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Not just a steel crisis

Fall out will hurt UK manufacturing jobs
Duncan Milligan, Tuesday, October 27th, 2015

The government is significantly under-estimating a potentially devastating fall out in the West Midlands from the steel crisis, according to the West Midlands Economic Forum.


It warns that the complex ‘eco-system’ needed to sustain and expand steel and the manufacturers who rely on it needs an urgent co-ordinated government-led effort.


The West Midlands Economic Forum (WMEF) includes experts on the regional economy. These include policy makers’ representatives of financial institutions, manufacturers, economists, academics, and members of the voluntary sector.


Paul Forrest of WMEF is certain about the importance of steel-making in the UK. “Steel is a foundation industry, central to huge range of manufacturing in the West Midlands and elsewhere,” he told UNITElive.


“Its key importance is why, for example, the Germans nurture their steel industry so much.


High quality steel

“To make high quality precision components, you need high quality steel. UK steel is made with less than one per cent impurities, that is incredible, but that is what is needed.


“Our manufacturing base demands high spec components for aerospace, automotive and nuclear generation. You can’t deliver precision components with weaker quality steel.


“One of the great tragedies of the loss of Consett, for example, was the blow to our producing steel of high enough quality for nuclear energy components. But a whole range of manufacturing might suffer without a healthy UK steel industry.


“If our manufacturers can’t get sufficient quantities of high quality steel from the UK then they have to get it from further away. That pushes up costs, reduces the ability to respond quickly and eats away at any competitive advantage.”


The forum estimates that around 30,000 people in the West Midlands are directly employed in metals production, fabrication machining, manufacturing and vehicle manufacturing.  But with another 160,000 jobs linked to steel supply in some way, it is not just a “steel crisis” says Forrest.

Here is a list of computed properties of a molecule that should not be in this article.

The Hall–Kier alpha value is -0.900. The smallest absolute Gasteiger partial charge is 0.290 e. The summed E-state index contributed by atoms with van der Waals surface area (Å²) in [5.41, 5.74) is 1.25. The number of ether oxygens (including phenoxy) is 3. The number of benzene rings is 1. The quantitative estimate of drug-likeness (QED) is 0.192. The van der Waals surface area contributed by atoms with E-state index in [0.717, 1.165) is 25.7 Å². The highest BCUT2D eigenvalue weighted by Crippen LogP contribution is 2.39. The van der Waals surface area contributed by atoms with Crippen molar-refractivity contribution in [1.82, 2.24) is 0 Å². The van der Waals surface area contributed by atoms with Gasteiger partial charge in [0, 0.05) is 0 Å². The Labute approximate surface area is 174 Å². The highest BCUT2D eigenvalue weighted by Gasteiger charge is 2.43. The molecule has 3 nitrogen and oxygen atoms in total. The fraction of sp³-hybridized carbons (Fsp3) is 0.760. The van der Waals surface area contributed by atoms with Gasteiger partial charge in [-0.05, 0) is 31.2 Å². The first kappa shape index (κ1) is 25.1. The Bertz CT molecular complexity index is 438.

“Our manufacturing base is still highly competitive and plays a major and under-estimated role in our economy. Policy makers must be clear steel is a key part of the complex eco-system that sustains and nourishes our manufacturing base.”


Manufacturing and steelmaking have been hit by the jump in the value of sterling against the euro and the Chinese yuan. The euro zone countries devalued their currency by printing more money –quantitative easing – giving them a competitive advantage against the UK.


The Chinese appear to be in a ‘currency war’ devaluing their currency against a range of others to make their goods cheaper.


The Bank of England’s long-running warnings over two years that it might push up UK interests rates has also artificially pushed up the value of sterling making imports cheaper and what we sell abroad more expensive.


Forrest says manufacturers and steelmakers need greater currency predictability.


“It might take 18 months of an export drive to get your first sale. In that time the value of currency could have swung against you, putting you in trouble.



“A fixed exchange is not going to happen but we need a monetary and fiscal policy which produces a more predictable exchange rate. The strength of the pound has had a real impact on UK steelmakers and manufacturers.


“Massive Chinese over-capacity in steel is not going to last forever. When China’s economy makes the transition from investment focussed to consumer focussed – as it will – their steel exports will diminish rapidly.


“Steelmakers need energy prices to be addressed. In Germany intensive industrial users of energy pay half the price of UK steelmakers, the reality is that needs to be addressed quickly.”


The Forum has a range of proposals to assist the steel industry from accessing EU funds for training and skills, to offering help to exporters hit by the strength of the pound.


Strategy for steel

It adds up to having a strategy for steel, but also by implication, for manufacturing. That isn’t lost on Unite assistant general secretary Tony Burke.


“It is very obvious there needs to be a co-ordinated government strategy. And it is obvious we are addressing a steel crisis which could have a domino effect across manufacturing.


“The government needs to wake up to the risks which are emerging. It must move on from listing what it can’t or doesn’t want to do, to focussing on what it must do to protect and rebuild our steel industry.”


Gerard Coyne, Unite West Midlands regional secretary said the Forum highlighted the importance of steel to West Midlands manufacturing as a whole.


“No one is saying that 160,000 jobs are under threat, but they can certainly be undermined by the government being too narrow-minded or unwilling to act.


“What happened at Caparo came out of the blue and was devastating news. But it highlights that there may not be proper awareness of the number of jobs potentially ‘at risk’.”



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